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How to avoid romance scams

As we approach a digital Valentine’s Day, it’s more important than ever to date safely online. Here’s some helpful tips from the Zopa fraud team

Romance fraud is when someone makes it seem like you’re in a relationship with them to get money from you.

Everyone thinks they would be able to spot it – for example if your online ‘partner’ suddenly starts telling sob stories to ask for money. But that’s only one way of doing it, and unfortunately, fraudsters are getting pretty subtle and are willing to play the long game. They’ll build online relationships over several months to get the information they need to take out loans or credit cards in other people’s names.

And, there are fears people will be especially vulnerable this year as people have been so lonely and a lot more interaction has been online

So here’s what to look out for and how to stay safe when you’re dating online.

1. Check their dating profile

Run a sceptical eye over the profile of anyone you’re talking to:

🚩 Is it on a reputable dating site?

🚩 Is it filled out and does the information make sense?

🚩Do the photos look suspiciously perfect? A reverse image search is a good way to see if they’ve been ‘borrowed’ from elsewhere.

2. Question their behaviour

Think about your interactions with them. 

🚩 Not wanting to make video calls

🚩 Only messaging when it suits them

🚩 Trying to take the conversation off the dating app and on to harder-to-trace apps like email or messenger

🚩 Moving really fast, for example introducing pet names or getting clingy quickly.

It can be hard, particularly if you feel you’re in a relationship with them, but treat any emotional stories with suspicion too. Stories like unfair business deals or sick relatives may be genuine, but they are also just the sort of tale a fraudster will tell to ask for money.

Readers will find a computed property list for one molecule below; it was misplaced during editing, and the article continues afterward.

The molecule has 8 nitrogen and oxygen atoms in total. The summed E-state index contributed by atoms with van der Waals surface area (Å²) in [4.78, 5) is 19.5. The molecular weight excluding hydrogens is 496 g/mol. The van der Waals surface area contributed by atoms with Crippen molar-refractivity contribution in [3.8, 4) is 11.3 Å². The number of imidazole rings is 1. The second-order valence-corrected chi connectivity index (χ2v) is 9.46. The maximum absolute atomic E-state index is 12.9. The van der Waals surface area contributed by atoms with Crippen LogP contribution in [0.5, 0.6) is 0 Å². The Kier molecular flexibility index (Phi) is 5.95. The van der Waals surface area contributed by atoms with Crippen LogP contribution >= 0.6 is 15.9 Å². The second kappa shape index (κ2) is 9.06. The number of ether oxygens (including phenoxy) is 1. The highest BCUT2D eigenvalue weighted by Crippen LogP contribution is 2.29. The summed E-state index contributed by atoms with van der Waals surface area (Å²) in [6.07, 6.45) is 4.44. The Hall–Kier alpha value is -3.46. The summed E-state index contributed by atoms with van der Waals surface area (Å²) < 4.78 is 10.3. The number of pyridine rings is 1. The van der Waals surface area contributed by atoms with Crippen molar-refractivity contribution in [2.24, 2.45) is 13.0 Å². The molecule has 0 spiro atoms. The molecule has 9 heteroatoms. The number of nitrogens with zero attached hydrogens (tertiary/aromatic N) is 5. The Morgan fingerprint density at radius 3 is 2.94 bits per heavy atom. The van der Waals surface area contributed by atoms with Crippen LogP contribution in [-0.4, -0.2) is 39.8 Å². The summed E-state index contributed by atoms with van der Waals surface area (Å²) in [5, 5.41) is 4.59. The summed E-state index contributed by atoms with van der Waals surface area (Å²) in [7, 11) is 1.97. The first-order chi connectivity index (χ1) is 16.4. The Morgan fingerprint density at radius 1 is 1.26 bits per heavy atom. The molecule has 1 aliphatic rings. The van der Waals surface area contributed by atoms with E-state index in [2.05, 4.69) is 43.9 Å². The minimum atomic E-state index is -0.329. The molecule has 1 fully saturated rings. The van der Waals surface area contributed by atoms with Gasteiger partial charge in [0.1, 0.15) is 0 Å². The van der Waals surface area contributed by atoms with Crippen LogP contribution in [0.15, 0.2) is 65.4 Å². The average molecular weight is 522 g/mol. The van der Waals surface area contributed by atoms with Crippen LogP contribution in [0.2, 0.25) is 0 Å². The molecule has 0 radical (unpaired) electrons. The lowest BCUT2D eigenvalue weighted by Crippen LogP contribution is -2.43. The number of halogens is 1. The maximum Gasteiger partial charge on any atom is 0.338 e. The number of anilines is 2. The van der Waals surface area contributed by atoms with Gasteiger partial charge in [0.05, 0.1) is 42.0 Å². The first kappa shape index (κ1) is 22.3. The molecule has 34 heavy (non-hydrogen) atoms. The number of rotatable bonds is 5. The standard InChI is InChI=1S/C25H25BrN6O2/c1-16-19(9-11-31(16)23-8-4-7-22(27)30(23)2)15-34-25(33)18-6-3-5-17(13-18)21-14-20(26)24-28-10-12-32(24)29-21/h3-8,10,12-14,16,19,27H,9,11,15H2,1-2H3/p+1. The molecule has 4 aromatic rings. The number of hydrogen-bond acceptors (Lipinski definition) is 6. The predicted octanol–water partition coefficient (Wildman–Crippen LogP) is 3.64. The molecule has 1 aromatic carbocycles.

3. Be careful what information you share

Everyone knows not to give out bank details or security passwords, but that isn’t your only valuable information. Your personal details – like your full name, birthday – can be gathered and used to apply for financial products. It’s easy to give these away in conversation, particularly if things are getting flirty.

For example:

💬💬💬

‘What’s your star sign?

‘Scorpio’

‘No way! October or November?’

‘November!’

‘Oh cool – Christmas or fireworks?’

‘No – I’m sort of in the middle – the 20th.’

‘Big one this year? 😉’

No. I’m not a day over 35, thank you’

Haha. Well,  I’d love to send you some flowers for your birthday? What’s your address?’

💬💬💬

From an interaction like this they have your date of birth and address. If they have your surname from elsewhere, then they have what they need to start applying for financial products using your details.

The moral is think through the implications of romantic gestures like this, and only accept if you’re confident in who this person really is.

4. Never agree to send or receive money for someone else

This can open you up to all sorts of risks. You never truly know where the money has come from.

One common trick is for a scammer to apply for a loan in their victim’s name. As soon as they know the money is en route, they’ll call their victim to tell them to expect it, and would they mind just sending it straight in?

For many, that phone call legitimises the arrival of the money in their account, and they don’t think twice about forwarding it.

If any unexpected funds appear in your bank account, contact your financial provider immediately and ask them to investigate.

5. Walk away

One plus is that it’s a lot easier to walk away from a digital date. If you spot any of the signs above, then you take your leave immediately.

And if you fear you’ve been the victim of a fraudster, you can report to Action Fraud in confidence  online or by phone 0300 123 2040.

For more information about romance frauds, check out the following websites.

https://www.actionfraud.police.uk/a-z-of-fraud/dating-fraud

https://www.equifax.co.uk/resources/identity-protection/how-to-spot-and-avoid-romance-scams.html

https://www.met.police.uk/SysSiteAssets/media/downloads/central/advice/fraud/met/the-little-book-of-big-scams.pdf